"Behold" is probably the best a translation can do.

    I'd love for someone to make an a conservative, modern AAA TR translation. But, I don't think such a translation could be produced in our current unchristian climate (unless you count the NKJV). The HCSB might have been this if the original editor hadn't died, resulting in a new editor with a fundamentally different vision.
     
  12. Rippon

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    Regarding inclusive language, I will quote from How To Choose A Translation For All Its Worth by Gordon D. Fee and Mark L. Strauss.

    "Since grammatical gender does not necessarily coincide with biological gender, it is necessary to carefully consider words in context to determine their meaning. Thousands of examples could be introduced to show that using inclusive language for masculine generic terms in Hebrew and Greek improves the accuracy of Bible translation." (p.98)

    "...the use of gender accurate language can significantly improve the reliability of a translation. Terms like 'person,' 'brothers and sisters,' 'children,' and 'ancestors' are more specific than their masculine generic counterparts and so more accurate. Inclusive language, however, should be introduced only when the original meaning of the text included both males and females." (p.107)
     
  13. Smyth

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    Why did the NIV1984 say "brothers" instead of "brothers and sisters" in verse X? Why does the original Greek say "brothers" rather than "brothers and sisters"? Any reason other than the growth of unbiblical feminism that took place since the formative years of the translators of the NIV1984 translators that the NIV2011 says "brothers and sisters"?

    Sorry, Rippon, I don't what translator interpreting the text any more than they have to. I have more respect for myself than that, than wanting a translator to lead me around by the nose.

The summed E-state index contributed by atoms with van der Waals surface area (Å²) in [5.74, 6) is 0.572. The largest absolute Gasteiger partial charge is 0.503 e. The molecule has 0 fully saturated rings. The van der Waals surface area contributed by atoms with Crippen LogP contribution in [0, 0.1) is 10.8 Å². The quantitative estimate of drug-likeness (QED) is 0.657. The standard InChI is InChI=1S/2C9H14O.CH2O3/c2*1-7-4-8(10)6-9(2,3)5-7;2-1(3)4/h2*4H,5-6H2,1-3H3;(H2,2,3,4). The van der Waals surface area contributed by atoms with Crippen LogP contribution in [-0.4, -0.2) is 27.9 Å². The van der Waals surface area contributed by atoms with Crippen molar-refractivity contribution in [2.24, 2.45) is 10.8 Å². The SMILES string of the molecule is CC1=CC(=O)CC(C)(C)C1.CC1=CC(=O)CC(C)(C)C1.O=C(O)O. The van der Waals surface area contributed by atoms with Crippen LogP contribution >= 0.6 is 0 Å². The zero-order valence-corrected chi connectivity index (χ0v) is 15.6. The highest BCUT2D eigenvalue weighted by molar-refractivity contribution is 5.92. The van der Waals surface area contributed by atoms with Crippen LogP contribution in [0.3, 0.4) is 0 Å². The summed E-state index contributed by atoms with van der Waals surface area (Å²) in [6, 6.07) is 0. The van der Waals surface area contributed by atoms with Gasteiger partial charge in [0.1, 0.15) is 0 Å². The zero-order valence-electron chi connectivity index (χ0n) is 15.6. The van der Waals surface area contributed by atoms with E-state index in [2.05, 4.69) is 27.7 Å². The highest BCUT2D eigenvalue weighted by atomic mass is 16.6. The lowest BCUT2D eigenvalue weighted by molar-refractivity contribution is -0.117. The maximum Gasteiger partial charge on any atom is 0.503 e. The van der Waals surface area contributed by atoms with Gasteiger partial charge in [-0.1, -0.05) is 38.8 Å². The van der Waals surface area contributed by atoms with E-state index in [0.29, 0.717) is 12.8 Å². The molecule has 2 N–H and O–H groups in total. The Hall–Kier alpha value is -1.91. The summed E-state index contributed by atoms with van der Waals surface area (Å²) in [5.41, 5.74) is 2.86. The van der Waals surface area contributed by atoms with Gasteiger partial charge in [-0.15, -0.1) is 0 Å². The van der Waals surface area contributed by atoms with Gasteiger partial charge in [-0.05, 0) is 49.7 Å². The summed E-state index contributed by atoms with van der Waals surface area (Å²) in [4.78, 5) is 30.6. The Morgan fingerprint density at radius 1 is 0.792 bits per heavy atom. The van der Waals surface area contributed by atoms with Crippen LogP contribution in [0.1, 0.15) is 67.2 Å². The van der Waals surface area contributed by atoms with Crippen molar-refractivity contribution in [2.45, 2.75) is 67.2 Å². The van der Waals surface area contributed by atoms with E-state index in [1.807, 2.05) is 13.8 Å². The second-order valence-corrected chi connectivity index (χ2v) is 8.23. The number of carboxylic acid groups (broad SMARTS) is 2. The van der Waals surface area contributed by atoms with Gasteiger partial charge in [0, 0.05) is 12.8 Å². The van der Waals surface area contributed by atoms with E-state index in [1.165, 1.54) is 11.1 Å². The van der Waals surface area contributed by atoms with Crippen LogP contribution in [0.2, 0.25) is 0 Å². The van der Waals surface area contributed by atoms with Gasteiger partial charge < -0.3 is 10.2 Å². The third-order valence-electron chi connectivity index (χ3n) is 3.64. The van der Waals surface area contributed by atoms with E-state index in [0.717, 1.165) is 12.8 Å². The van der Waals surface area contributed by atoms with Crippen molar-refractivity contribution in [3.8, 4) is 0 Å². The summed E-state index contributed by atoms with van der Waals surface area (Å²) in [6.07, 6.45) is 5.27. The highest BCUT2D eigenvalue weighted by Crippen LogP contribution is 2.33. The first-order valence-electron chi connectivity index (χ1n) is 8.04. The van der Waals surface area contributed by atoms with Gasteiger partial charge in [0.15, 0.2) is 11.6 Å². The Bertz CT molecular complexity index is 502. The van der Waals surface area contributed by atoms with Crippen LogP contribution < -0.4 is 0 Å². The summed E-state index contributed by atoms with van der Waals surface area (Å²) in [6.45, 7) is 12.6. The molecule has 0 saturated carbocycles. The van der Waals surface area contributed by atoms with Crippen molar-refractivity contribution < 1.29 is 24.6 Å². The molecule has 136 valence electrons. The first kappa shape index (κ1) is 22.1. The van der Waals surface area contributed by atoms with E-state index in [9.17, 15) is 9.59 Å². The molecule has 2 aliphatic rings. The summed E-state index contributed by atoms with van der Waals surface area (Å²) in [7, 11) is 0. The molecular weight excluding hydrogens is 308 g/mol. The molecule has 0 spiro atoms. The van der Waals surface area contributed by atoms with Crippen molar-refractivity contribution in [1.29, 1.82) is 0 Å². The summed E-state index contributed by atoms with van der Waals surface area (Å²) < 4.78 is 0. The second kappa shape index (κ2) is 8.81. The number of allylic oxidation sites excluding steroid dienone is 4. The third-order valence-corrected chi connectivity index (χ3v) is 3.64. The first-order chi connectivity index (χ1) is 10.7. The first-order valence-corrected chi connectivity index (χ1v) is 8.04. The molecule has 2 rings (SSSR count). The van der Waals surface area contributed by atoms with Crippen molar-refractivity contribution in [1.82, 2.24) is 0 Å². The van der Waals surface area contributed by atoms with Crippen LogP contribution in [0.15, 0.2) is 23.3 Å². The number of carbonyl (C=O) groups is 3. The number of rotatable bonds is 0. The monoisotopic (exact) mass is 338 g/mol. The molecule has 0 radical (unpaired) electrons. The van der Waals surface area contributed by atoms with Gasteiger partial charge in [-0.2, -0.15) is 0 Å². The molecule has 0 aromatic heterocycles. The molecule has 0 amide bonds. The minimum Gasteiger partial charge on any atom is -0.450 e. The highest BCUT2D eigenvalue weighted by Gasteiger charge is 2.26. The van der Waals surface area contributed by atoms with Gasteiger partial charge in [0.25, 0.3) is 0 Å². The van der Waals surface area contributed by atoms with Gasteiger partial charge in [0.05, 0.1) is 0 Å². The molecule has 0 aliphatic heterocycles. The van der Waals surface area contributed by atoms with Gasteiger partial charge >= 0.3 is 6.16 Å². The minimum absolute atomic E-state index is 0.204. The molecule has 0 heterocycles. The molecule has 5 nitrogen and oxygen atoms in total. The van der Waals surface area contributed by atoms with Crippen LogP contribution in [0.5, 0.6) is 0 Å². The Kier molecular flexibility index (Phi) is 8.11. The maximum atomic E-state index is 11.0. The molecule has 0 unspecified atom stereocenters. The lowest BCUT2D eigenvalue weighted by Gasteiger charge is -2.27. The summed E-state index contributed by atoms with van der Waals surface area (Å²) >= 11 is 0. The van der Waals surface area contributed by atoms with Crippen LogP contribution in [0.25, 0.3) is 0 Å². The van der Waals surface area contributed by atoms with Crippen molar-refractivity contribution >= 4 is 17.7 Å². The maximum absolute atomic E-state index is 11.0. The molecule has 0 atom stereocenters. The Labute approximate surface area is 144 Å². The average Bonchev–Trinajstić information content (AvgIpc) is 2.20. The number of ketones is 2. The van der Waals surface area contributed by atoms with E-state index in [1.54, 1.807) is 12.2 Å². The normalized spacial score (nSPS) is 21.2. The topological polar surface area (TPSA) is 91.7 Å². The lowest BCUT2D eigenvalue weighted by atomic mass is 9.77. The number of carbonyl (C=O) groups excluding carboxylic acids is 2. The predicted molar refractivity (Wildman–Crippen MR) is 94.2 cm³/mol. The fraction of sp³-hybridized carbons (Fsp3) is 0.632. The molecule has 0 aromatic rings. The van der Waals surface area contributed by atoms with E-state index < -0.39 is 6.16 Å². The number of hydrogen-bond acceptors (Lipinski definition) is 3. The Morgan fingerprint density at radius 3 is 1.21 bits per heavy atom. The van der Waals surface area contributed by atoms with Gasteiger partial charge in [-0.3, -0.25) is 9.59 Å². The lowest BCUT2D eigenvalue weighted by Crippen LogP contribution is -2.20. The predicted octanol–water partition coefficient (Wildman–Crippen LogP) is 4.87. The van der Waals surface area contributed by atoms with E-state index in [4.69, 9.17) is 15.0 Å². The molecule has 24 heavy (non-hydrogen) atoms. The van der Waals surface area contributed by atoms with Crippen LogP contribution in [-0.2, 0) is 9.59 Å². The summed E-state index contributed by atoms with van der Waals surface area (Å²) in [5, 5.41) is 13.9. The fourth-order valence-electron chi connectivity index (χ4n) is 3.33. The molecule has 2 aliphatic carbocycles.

14. Rippon

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    Because 32 years ago the term "brothers" was understood to mean both brothers and sisters in the Lord.
    It doesn't. Adelphoi is a transliteration meaning brothers and sisters.

    Adelphos is singular --meaning brother or sister.

    I just stated why above. And I have explained why on other occasions with you in the past.
     
  15. TCassidy

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    IDOU is a verb that only relates to seeing.
     
  16. Smyth

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    What changed, other than the unchristian feminist revolution I keep pointing out, which you apparently want to implicitly support?

    Please show me just one verse where Adelphos is used to refer to a single woman. You might have better luck with Adelphe, except that wouldn't make your case. Behold, defending the lie you call "gender accurate" is making you look bad.

    No, you haven't stated why (you completely fail to notice what I'm asking "why" about, which means you're ignoring my argument, which means you know you can't defend your position). You haven't even tried to state why. You're coming with with a big fat NOTHING in response to my observation about feminism. You assert "brothers" no longer means "brothers and sisters" but you don't tell me WHY that has changed. Behold, defending the lie you call "gender accurate" is making you look bad.

    And, still, if you had any self-respect you wouldn't want a translator to leading you around be the nose, adding unnecessarily to the translation with the excuse "it means the same thing."
     
  17. Smyth

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    Yet, ἰδού is frequently used where vision isn't applicable.
     
  18. TCassidy

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    No, it's not. Adelphoi is a masculine plural. It means "brothers."

    A masculine singular, meaning "brother."

    The Greek word for "sisters" is Adelphia" as we see in the LXX in Job 42:11 "hoi adelphoi autou kai hai adelphai autou" - "his brothers and his sisters."

    It is ludicrous to think God is so stupid he would refer to a female with a masculine noun! God knows the difference between men and women. He made us that way. And the prevailing rule of Greek grammar is the same as the English rule, "when gender is unknown or inclusive the masculine gender is correct."
     
  19. TCassidy

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    Where? Give me just one example from the bible. Just one.
     
  20. Van

    Van
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    Not sure what Greek word is being discussed, but Strongs 1492 sometimes is used for "to know." On the other hand, Strong's 2396 seems to mean to look at or think about something.